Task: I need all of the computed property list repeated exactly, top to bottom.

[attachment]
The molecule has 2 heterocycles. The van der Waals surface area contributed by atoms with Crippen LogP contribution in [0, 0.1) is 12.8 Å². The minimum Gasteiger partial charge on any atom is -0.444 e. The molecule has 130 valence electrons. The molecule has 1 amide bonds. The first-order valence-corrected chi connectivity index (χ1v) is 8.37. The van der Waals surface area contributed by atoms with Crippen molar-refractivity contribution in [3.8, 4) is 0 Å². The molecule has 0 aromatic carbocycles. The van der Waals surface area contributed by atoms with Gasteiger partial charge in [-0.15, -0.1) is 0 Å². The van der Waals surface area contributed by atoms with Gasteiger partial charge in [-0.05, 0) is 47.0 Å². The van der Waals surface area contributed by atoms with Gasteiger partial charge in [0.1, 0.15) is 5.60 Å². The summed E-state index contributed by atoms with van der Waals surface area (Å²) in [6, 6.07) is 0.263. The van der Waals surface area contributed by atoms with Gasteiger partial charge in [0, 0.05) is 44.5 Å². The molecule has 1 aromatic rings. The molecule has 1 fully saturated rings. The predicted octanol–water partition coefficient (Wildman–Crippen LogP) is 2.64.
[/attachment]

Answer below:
The molecule has 2 heterocycles. The van der Waals surface area contributed by atoms with Crippen LogP contribution in [0, 0.1) is 12.8 Å². The minimum Gasteiger partial charge on any atom is -0.444 e. The molecule has 130 valence electrons. The molecule has 1 amide bonds. The first-order valence-corrected chi connectivity index (χ1v) is 8.37. The van der Waals surface area contributed by atoms with Crippen molar-refractivity contribution in [3.8, 4) is 0 Å². The molecule has 0 aromatic carbocycles. The van der Waals surface area contributed by atoms with Gasteiger partial charge in [-0.15, -0.1) is 0 Å². The van der Waals surface area contributed by atoms with Gasteiger partial charge in [-0.05, 0) is 47.0 Å². The van der Waals surface area contributed by atoms with Gasteiger partial charge in [0.1, 0.15) is 5.60 Å². The summed E-state index contributed by atoms with van der Waals surface area (Å²) in [6, 6.07) is 0.263. The van der Waals surface area contributed by atoms with Gasteiger partial charge in [0, 0.05) is 44.5 Å². The molecule has 1 aromatic rings. The molecule has 1 fully saturated rings. The predicted octanol–water partition coefficient (Wildman–Crippen LogP) is 2.64.